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Journal of Middle Eastern Politics & Policy

Topic / Politics

President Clinton: The Arab world’s perspective

[Brett Weinstein/Creative Commons]

[Photo: Brett Weinstein/Creative Commons]

For Republicans, Democratic presidential nominee Hillary Clinton’s Middle East policy has been a lightning rod. In addition to Clinton’s email scandal, Republicans have frequently criticized positions the former secretary of state took during the 2010-11 Arab Spring uprising and the 2012 attack on the U.S. consulate in Benghazi, Libya.

The Arab world’s pundits have their own concerns – and hopes – for how a Clinton presidency might affect the region. As a follow-up to our previous article on how Donald Trump is covered in the Arabic press, JMEPP has translated excerpts of a handful of op-eds from the region that shed light on how Mrs. Clinton is perceived.

Although a June 2016 poll revealed greater support for a Clinton presidency than a Trump presidency in select Arab states, Hillary Clinton appears to be less frequently discussed in the Arab media than Trump – likely due to her more conventional positions and her lower-profile stances on issues such as Muslim immigration and ISIL.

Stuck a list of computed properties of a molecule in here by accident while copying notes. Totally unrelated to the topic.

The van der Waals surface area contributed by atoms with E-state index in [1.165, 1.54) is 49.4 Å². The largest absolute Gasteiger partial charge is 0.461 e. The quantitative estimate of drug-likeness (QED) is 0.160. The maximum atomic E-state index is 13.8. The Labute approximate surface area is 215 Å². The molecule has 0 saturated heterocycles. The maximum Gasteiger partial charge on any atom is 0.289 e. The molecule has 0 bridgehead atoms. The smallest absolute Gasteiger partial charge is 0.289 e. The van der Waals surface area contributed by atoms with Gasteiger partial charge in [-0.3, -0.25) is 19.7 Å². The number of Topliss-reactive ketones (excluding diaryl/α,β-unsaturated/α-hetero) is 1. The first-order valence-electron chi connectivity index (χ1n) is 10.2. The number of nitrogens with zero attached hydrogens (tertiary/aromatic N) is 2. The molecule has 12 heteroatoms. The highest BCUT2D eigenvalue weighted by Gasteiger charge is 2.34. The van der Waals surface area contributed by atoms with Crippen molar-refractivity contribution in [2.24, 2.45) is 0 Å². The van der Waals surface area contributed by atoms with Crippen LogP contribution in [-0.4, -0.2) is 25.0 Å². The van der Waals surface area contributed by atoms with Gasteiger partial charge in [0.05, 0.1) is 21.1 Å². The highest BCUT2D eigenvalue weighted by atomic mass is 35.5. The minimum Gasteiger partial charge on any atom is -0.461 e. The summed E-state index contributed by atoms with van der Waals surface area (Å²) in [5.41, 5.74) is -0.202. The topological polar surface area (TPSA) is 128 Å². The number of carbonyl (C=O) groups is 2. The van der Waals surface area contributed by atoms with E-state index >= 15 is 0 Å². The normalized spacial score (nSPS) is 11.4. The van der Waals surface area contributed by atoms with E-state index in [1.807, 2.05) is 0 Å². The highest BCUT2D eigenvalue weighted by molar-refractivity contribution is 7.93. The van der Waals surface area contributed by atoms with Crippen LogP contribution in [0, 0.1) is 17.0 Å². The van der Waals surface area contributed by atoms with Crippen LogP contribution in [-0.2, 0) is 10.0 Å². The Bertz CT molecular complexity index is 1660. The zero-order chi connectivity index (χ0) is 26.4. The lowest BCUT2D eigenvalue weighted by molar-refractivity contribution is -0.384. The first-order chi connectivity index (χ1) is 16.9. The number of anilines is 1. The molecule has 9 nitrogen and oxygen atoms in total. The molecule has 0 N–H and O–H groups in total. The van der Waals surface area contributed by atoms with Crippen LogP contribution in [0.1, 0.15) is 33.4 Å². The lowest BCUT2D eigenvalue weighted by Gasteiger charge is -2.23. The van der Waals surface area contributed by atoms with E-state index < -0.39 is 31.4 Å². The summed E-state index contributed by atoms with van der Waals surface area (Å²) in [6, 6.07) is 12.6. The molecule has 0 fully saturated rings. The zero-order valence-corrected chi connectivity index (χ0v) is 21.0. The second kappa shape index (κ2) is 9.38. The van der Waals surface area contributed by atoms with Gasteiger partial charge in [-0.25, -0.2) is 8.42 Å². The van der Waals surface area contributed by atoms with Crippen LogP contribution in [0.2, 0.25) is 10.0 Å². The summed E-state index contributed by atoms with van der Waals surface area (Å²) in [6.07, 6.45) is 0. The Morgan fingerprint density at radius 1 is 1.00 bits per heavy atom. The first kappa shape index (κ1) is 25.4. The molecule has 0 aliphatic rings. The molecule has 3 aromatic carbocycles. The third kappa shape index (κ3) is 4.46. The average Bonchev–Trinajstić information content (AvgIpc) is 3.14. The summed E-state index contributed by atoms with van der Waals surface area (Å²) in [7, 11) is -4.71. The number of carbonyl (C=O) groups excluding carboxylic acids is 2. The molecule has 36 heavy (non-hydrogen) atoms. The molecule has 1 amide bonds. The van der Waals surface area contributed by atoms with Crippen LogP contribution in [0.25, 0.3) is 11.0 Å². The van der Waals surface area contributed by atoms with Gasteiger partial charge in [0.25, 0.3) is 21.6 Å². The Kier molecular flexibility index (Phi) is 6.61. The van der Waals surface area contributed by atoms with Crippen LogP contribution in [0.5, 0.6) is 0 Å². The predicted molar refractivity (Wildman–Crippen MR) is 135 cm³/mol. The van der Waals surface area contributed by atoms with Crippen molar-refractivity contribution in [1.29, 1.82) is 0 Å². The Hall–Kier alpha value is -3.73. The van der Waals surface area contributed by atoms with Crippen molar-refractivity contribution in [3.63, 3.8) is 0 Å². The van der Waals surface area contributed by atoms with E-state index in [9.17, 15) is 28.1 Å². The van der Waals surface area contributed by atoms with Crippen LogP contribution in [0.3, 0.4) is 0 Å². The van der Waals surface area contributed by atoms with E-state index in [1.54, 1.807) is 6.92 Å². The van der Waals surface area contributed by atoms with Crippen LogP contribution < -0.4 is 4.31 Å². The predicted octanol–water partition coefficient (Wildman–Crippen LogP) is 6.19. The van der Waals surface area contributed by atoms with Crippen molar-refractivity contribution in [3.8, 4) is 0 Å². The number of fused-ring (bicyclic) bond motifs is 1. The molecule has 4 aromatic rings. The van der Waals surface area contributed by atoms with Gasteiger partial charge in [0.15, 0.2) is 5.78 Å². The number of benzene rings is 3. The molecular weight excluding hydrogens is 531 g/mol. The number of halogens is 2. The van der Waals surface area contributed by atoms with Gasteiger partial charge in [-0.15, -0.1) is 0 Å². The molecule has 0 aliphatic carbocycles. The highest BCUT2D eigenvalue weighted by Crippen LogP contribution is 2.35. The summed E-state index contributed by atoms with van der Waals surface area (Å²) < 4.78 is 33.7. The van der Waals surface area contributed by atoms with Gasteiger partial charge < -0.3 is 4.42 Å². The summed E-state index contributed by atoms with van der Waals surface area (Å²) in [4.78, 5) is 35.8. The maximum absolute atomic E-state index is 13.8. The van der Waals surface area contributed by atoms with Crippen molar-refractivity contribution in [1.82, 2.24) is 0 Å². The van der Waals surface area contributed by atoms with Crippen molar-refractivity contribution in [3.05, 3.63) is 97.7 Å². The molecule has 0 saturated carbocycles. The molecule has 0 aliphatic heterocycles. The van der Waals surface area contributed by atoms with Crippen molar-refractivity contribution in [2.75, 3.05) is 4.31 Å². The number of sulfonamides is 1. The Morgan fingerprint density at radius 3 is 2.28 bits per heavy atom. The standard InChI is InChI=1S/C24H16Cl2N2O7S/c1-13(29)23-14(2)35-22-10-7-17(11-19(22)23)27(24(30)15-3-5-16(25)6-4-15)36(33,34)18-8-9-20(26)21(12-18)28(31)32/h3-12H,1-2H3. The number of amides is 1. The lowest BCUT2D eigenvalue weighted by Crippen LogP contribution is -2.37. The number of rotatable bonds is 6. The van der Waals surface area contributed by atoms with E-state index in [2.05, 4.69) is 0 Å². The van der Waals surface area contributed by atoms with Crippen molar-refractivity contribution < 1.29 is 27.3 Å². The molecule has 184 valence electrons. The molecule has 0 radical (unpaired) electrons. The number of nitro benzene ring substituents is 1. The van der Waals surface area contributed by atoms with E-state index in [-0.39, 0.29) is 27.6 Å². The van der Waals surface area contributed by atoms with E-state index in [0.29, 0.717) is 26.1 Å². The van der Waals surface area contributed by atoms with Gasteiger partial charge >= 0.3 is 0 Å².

Morsi Atallah, “Every Day, Clinton and Trump: Two Sides of the Same Coin!”

Al-Ahram (Egypt)

While Donald Trump, the Republican candidate, has run as the enemy and hater of Arabs and Muslims, some people forget that Hillary Clinton is not lesser in hostility and hatred than him (although she is more refined). The evidence for this is what she mentioned in her memoir published two years ago, where she acknowledged her support for spreading chaos throughout the Arab world [during the Arab Spring].

I think there is little difference between the strategy of “heavy power” that Donald Trump [espouses] and Clinton’s strategy of “smart power.” Any observation of the Arab scene, five years after the supposed “Arab Spring,” confirms that we have not seen an impactful spring. Rather, we have lived through a cold winter that has brought about ruin, chaos, violence, destruction and death … It’s a winter that has proven the flaw in this malignant theory: the view that chaos and conflict will bring a better tomorrow!